Is Google’s Duplex AI Technology Is The Next Evolution in Computing?

Is Google’s Duplex AI Technology Is The Next Evolution in Computing?

During its product blitz at last week’s Google’s annual developer conference, the company crammed in a mind-boggling number of demos and announcements to show off advancements in the area of artificial intelligence. From a lifelike Google Assistant using artificial intelligence called Duplex to advanced augmented reality technologies, Google seems to be getting that much closer to hitting a milestone in the evolution of computing.

There were a number of advancements in Google maps, a new version of Android for compatible mobile devices, more support for augmented reality, but what really stole the show and had everyone talking was their Google Assistant technology called ‘Duplex’; its new AI technology to handle tasks over the phone. Considered a voice assistant, much like Apple’s Siri and Microsoft’s Cortana, Duplex is really something else entirely touting it as the next step in human-computer interaction. It’s so good it can hold natural conversations and carry out real world tasks over your phone such as meeting and appointment booking. This technology mimics human conversation to a degree I’ve never seen before making the conversational experience as natural as possible, allowing people to speak normally, like they would to another person, without having to adapt to a machine. It’s so good you won’t even know your talking to a machine.  

They plan to have a limited launch this summer where a test group of people will be able to book restaurant reservations and hair appointments and to check holiday hours, stuff you’d normally do over the phone. All of that back and forth happens on the back end — between Google Assistant and, say, the restaurant. You won’t even hear the voice chat taking place. It’ll come from an unspecified phone number, not your own.

Google is coy about the size of the rollout, but says it’ll be limited — all the company will say is it won’t be available to everyone using Assistant today. Nick Fox, vice president of product and design for Google Assistant and Search, says they want to “proceed with caution” in a time when people are very concerned with privacy and security.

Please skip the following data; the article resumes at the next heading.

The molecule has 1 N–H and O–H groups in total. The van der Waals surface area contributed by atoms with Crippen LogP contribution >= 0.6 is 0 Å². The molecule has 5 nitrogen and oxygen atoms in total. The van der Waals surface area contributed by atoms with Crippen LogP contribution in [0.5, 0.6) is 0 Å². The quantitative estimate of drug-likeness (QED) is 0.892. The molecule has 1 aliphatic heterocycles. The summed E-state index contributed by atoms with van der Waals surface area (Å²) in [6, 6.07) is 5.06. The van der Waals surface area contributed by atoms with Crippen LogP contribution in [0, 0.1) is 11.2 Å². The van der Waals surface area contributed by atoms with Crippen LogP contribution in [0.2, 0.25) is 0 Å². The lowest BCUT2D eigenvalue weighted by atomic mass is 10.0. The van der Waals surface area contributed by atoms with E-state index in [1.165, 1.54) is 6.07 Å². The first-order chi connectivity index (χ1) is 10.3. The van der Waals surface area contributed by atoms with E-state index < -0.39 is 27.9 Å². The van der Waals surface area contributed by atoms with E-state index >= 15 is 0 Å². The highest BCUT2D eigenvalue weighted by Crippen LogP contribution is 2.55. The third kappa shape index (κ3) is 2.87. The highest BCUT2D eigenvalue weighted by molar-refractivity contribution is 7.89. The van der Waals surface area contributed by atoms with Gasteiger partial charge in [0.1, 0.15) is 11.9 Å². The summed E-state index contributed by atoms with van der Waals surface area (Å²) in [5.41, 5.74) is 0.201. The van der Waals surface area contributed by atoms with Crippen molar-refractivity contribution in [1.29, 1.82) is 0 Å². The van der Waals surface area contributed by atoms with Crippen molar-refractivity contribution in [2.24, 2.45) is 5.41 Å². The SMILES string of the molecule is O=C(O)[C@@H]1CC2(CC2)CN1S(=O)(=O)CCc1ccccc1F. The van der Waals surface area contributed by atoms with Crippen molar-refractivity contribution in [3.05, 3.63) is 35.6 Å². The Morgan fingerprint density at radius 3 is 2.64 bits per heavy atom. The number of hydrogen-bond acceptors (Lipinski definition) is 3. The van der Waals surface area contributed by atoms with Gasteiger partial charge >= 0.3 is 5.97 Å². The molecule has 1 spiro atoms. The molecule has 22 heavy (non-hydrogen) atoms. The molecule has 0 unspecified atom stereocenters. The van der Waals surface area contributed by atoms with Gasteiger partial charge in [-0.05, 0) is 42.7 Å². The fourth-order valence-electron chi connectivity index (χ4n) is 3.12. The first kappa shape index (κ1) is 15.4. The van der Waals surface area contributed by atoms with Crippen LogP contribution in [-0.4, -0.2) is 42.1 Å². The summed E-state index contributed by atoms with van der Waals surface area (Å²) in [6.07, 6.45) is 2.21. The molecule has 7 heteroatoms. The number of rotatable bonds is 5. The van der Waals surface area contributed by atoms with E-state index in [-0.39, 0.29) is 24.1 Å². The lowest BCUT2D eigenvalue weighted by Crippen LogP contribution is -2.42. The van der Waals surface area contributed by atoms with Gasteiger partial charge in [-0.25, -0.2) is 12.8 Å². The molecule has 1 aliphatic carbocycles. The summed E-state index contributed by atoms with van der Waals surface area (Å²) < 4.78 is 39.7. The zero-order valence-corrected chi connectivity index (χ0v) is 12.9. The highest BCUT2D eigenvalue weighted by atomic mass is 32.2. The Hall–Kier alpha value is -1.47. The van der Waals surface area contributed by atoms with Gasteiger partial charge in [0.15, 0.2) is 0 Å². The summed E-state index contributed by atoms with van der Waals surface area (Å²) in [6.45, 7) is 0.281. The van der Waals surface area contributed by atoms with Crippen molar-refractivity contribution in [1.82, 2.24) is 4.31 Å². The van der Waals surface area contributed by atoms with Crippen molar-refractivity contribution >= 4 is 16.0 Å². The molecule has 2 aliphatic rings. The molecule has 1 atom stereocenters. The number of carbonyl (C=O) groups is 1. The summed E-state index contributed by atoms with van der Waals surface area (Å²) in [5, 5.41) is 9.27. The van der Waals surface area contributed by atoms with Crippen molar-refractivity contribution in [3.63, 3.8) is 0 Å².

With the Google Assistant’s voice feature, we’ve already seen how far Google is willing to go to stockpile our data for advertising and developmental purposes. Unless you change your settings, your Android device will record every voice request you make of Google, using it to serve up targeted ads and to improve the accuracy of the voice recognition feature.

As it currently stands, the team developing Duplex has already been using user data to teach their highly advanced neural network. To obtain its high precision, Google engineers trained Duplex’s AI on a anonymized phone conversation data. They haven’t said whether the system will continue to store and use your data, but if past Google products are any indication, it probably will.

Google makes money by collecting user data, so protecting our privacy is not a priority for them.  Every Google product is a bet that we will be willing to relinquish a degree of privacy in return for the benefits of their cool new products and features. What will we have to relinquish in order to use Duplex? Will it be worth it?  

It is too soon to tell how this new form of artificial intelligence will address these issues or whether it will address them at all.  Until then, you might want to be aware that this technology is on its way into our lives whether you like it or not and to be mindful of it the next time someone calls you.   



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